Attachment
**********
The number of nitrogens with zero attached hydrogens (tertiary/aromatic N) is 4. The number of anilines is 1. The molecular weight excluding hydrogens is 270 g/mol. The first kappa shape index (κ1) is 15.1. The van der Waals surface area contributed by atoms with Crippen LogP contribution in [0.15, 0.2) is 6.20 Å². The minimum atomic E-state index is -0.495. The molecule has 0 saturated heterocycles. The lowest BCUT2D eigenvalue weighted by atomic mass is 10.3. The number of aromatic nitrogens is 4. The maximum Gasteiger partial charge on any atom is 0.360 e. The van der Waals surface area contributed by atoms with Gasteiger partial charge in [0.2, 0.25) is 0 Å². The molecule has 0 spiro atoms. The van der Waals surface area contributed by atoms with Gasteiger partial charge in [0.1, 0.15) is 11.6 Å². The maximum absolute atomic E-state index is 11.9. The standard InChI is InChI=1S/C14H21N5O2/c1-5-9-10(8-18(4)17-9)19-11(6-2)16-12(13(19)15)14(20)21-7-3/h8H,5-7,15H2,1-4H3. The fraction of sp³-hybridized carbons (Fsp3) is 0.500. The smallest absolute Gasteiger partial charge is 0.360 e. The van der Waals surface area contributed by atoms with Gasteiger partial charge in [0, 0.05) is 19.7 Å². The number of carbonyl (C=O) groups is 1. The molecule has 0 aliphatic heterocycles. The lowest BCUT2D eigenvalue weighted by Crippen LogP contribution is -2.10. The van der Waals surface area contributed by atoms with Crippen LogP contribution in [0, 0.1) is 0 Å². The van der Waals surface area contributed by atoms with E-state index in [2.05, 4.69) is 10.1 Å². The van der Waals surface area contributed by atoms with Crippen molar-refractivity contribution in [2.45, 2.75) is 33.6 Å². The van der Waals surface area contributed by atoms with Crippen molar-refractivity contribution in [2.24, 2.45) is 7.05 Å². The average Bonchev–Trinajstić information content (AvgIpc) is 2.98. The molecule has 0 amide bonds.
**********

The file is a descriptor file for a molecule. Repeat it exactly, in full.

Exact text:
The number of nitrogens with zero attached hydrogens (tertiary/aromatic N) is 4. The number of anilines is 1. The molecular weight excluding hydrogens is 270 g/mol. The first kappa shape index (κ1) is 15.1. The van der Waals surface area contributed by atoms with Crippen LogP contribution in [0.15, 0.2) is 6.20 Å². The minimum atomic E-state index is -0.495. The molecule has 0 saturated heterocycles. The lowest BCUT2D eigenvalue weighted by atomic mass is 10.3. The number of aromatic nitrogens is 4. The maximum Gasteiger partial charge on any atom is 0.360 e. The van der Waals surface area contributed by atoms with Gasteiger partial charge in [0.2, 0.25) is 0 Å². The molecule has 0 spiro atoms. The van der Waals surface area contributed by atoms with Gasteiger partial charge in [0.1, 0.15) is 11.6 Å². The maximum absolute atomic E-state index is 11.9. The standard InChI is InChI=1S/C14H21N5O2/c1-5-9-10(8-18(4)17-9)19-11(6-2)16-12(13(19)15)14(20)21-7-3/h8H,5-7,15H2,1-4H3. The fraction of sp³-hybridized carbons (Fsp3) is 0.500. The smallest absolute Gasteiger partial charge is 0.360 e. The van der Waals surface area contributed by atoms with Gasteiger partial charge in [0, 0.05) is 19.7 Å². The number of carbonyl (C=O) groups is 1. The molecule has 0 aliphatic heterocycles. The lowest BCUT2D eigenvalue weighted by Crippen LogP contribution is -2.10. The van der Waals surface area contributed by atoms with Crippen LogP contribution in [0, 0.1) is 0 Å². The van der Waals surface area contributed by atoms with E-state index in [2.05, 4.69) is 10.1 Å². The van der Waals surface area contributed by atoms with Crippen molar-refractivity contribution in [2.45, 2.75) is 33.6 Å². The van der Waals surface area contributed by atoms with Crippen molar-refractivity contribution in [2.24, 2.45) is 7.05 Å². The average Bonchev–Trinajstić information content (AvgIpc) is 2.98. The molecule has 0 amide bonds.